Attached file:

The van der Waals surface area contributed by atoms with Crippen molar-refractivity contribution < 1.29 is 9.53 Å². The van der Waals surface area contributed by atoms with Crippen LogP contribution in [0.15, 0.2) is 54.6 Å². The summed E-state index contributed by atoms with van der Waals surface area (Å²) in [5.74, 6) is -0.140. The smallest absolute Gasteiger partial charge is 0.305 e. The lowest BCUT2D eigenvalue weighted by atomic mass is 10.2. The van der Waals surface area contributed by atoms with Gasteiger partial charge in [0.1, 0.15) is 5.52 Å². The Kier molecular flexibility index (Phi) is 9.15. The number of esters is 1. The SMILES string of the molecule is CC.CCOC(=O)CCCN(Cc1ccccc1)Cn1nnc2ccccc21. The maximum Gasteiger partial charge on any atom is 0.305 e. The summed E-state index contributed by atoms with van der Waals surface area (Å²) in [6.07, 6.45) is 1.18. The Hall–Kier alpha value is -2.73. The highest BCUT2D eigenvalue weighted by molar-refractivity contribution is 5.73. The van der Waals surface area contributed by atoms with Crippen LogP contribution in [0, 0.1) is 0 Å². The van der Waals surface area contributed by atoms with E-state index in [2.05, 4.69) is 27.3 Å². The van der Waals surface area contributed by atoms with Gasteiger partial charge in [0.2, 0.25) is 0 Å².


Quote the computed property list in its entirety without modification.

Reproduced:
The van der Waals surface area contributed by atoms with Crippen molar-refractivity contribution < 1.29 is 9.53 Å². The van der Waals surface area contributed by atoms with Crippen LogP contribution in [0.15, 0.2) is 54.6 Å². The summed E-state index contributed by atoms with van der Waals surface area (Å²) in [5.74, 6) is -0.140. The smallest absolute Gasteiger partial charge is 0.305 e. The lowest BCUT2D eigenvalue weighted by atomic mass is 10.2. The van der Waals surface area contributed by atoms with Gasteiger partial charge in [0.1, 0.15) is 5.52 Å². The Kier molecular flexibility index (Phi) is 9.15. The number of esters is 1. The SMILES string of the molecule is CC.CCOC(=O)CCCN(Cc1ccccc1)Cn1nnc2ccccc21. The maximum Gasteiger partial charge on any atom is 0.305 e. The summed E-state index contributed by atoms with van der Waals surface area (Å²) in [6.07, 6.45) is 1.18. The Hall–Kier alpha value is -2.73. The highest BCUT2D eigenvalue weighted by molar-refractivity contribution is 5.73. The van der Waals surface area contributed by atoms with Crippen LogP contribution in [0, 0.1) is 0 Å². The van der Waals surface area contributed by atoms with E-state index in [2.05, 4.69) is 27.3 Å². The van der Waals surface area contributed by atoms with Gasteiger partial charge in [0.2, 0.25) is 0 Å².